While many people would prefer an app that specifically tells them where a misplaced item is, the cost goes up significantly, says the group.

“Five feet is a nice range. It’s not large enough so that it breaks the boundaries between floors in your house, but it’s enough to stay in the room, and you’ll know which room,” says Desai.

“We looked at the market and saw that’s really the biggest problem people have … they’ll be looking in their room and then they’ll go to the garage or the car and they will try to look quickly and be like, ‘Oh, it’s not here,’ when it’s just under the seat,” says Kachrani. “So this will allow the user to know exactly where it is – it may not pinpoint the exact position, but it will give you the general idea.”

In the Tie Young Entrepreneur program, one class lecture focused on barrier to entry and how to prevent other companies from doing the same thing, so the students applied for a patent.

Future entrepreneurs interested in utilizing that concept will need to consult these students first, because, as of last month, they received the patent from the U.S. Patent and Trademark Office.

Learning experience

It took two years for the patent to be accepted, which actually is a reasonable amount of time, the students say.

“I was surprised,” says Kunal Shah. “It was a lot of back and forth … because sometimes the office would come back with a problem they had with the write up and we’d have to maneuver around that. So usually it takes a very, very long time to get that and we’re glad it actually worked out for us.”

With their minds set on college, the group is not seeking to utilize the patent, but have learned a lot from the whole experience.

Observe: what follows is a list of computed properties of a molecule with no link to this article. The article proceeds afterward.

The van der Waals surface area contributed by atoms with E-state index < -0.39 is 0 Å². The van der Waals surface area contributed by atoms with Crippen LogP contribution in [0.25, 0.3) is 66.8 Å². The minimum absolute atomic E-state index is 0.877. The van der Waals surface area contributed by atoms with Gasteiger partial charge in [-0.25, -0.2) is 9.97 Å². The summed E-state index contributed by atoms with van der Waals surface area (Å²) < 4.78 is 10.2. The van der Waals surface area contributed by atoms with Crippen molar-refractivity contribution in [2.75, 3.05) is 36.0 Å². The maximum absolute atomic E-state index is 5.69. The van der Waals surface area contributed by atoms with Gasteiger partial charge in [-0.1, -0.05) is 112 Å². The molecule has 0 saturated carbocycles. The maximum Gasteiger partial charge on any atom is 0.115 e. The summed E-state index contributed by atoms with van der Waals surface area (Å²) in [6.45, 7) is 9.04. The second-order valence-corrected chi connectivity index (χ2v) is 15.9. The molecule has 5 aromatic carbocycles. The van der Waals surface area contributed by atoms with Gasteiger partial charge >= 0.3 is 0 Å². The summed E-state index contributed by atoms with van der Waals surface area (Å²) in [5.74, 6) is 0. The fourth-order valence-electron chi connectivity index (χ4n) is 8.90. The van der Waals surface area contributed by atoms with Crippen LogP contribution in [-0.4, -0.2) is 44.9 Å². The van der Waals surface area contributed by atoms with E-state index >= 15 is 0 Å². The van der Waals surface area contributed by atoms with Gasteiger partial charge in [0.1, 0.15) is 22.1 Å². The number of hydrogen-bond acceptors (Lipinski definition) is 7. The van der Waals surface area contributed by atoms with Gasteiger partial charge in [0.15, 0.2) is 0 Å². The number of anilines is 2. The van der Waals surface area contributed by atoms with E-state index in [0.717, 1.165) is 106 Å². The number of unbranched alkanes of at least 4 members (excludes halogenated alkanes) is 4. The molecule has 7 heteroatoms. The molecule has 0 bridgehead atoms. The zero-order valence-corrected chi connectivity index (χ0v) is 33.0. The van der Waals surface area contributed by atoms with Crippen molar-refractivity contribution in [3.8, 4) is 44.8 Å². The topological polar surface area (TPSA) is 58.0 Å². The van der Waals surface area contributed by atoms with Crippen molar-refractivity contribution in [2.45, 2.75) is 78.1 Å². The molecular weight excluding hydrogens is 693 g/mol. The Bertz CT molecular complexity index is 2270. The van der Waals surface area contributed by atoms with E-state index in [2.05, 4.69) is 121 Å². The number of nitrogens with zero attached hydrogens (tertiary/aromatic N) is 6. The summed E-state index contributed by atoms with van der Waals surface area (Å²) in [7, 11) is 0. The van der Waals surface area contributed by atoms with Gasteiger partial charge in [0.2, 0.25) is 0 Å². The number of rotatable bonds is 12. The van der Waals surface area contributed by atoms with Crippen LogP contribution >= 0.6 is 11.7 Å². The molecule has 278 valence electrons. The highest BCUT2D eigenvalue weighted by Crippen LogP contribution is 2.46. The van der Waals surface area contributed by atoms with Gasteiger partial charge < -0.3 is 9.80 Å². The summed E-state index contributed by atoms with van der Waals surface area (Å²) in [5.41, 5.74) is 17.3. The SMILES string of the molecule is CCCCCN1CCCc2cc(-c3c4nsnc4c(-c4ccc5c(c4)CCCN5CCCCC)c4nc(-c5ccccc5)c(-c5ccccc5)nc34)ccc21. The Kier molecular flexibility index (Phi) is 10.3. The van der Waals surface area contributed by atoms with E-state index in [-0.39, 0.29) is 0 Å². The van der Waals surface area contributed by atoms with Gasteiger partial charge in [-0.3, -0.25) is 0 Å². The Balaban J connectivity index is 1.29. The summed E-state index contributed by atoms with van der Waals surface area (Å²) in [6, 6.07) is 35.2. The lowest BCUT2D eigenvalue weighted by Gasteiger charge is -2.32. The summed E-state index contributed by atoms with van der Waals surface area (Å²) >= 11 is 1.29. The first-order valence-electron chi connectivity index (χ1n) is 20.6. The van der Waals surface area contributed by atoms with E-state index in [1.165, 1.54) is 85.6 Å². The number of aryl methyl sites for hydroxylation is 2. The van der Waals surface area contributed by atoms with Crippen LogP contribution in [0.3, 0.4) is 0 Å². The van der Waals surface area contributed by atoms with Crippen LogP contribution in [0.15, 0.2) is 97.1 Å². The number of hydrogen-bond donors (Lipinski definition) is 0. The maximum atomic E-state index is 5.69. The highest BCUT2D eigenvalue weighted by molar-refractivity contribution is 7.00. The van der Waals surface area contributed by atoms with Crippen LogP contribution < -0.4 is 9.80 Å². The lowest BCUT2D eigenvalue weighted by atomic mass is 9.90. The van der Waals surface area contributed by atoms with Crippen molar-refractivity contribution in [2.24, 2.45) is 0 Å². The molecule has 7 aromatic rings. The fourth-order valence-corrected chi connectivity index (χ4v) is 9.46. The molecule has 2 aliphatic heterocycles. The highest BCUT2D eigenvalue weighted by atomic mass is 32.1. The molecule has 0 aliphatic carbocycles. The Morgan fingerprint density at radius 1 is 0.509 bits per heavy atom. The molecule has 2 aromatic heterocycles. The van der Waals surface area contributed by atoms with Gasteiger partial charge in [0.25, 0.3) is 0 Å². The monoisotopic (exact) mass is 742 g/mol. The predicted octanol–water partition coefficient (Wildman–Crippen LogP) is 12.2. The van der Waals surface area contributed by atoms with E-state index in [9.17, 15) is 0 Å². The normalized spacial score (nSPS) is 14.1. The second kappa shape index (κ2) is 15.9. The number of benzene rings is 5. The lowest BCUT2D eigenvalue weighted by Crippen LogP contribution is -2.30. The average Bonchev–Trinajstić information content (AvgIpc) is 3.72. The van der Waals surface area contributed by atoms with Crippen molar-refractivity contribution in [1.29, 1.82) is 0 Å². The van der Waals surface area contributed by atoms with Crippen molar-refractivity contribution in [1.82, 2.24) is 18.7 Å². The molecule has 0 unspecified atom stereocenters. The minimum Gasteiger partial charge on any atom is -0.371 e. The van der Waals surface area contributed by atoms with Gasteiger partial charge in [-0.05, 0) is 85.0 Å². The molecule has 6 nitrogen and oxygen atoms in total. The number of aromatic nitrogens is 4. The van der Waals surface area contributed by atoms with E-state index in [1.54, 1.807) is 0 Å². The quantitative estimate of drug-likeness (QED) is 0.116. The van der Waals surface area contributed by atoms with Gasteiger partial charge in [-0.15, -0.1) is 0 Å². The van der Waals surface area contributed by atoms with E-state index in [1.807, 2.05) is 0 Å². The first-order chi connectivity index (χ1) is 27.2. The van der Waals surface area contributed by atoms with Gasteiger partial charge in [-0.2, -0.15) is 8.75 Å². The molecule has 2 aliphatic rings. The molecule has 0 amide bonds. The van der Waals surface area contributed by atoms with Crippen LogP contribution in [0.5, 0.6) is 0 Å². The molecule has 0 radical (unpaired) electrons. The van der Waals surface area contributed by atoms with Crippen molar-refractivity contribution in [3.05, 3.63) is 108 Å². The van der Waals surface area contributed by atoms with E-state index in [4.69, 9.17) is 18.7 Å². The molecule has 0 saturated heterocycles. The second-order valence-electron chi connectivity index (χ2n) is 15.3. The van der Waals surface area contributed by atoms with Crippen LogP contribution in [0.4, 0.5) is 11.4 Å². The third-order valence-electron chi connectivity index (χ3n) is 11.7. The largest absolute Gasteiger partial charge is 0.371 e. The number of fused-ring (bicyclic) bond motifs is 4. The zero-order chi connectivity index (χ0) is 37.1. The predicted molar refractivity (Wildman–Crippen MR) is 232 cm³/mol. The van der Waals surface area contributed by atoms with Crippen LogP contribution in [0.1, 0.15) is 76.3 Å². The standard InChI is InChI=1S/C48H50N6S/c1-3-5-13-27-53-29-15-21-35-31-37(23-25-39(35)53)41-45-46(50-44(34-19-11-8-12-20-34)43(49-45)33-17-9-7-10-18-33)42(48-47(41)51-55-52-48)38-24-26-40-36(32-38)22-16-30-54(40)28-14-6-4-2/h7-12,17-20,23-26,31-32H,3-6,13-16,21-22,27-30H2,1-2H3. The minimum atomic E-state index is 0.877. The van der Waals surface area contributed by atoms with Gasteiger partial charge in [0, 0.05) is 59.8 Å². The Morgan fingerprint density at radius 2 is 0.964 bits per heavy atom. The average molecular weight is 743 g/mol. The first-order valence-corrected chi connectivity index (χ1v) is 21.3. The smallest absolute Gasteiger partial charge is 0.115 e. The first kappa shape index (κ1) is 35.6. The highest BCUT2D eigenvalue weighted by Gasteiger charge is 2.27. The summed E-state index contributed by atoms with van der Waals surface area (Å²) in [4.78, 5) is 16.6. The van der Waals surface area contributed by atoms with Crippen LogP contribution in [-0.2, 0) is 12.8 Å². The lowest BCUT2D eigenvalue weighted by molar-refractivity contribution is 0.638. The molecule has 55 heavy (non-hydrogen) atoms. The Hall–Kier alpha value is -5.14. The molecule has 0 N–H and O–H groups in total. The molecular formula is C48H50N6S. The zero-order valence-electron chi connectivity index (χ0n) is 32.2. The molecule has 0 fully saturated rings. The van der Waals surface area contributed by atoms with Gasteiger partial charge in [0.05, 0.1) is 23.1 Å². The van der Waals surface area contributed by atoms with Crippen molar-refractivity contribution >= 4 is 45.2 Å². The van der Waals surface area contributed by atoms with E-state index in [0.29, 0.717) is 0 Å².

“We learned in our TYE classes to keep an idea notebook with you, whenever you think of an idea, just write it down. So I still do that, whenever I think of something good, I write it down, and so maybe in the future I might pursue a business,” said Kunal Shah.

“I think it was one of the best experiences we’ve all had because it taught us a lot and not just the classes – because that wasn’t really a tangible thing because we just learned information like going to school – but then going on and filing for the patent, it gave us a real life experience in how the business world actually works,” says Elisha Shah. “I would recommend it to anybody else who would want to go into business cause I definitely learned a lot and I think we all can agree we did.”

“I learned that even if you’re not interested in finance per se, no matter what field you’re in there’s always new developments and entrepreneurship that’s needed, so you can always find it useful,” says Kachrani.

When asked what profession or area of study they were interested in, no one directly said business.

Kunal Shah is now a freshman at Worcester Polytechnic Institute, studying computer science and considering a minor in business. The rest are seniors in high school. Elisha Shah and Mangtani want to study medicine. Kachrani wants to study pharmacy. And Desai is interested in engineering or economics.

“I think that’s why some of us aren’t all going straight into business as undergraduates, because even if we focus on something else as an undergrad with our majors, a lot of that can apply later on to making your own business,” says Desai. “I think it’s a good thing, to have a focus that later on can form a business. Because for me, I was interested in business, but I can’t do straight business, what is my specialty going to be? I need some sort of background.”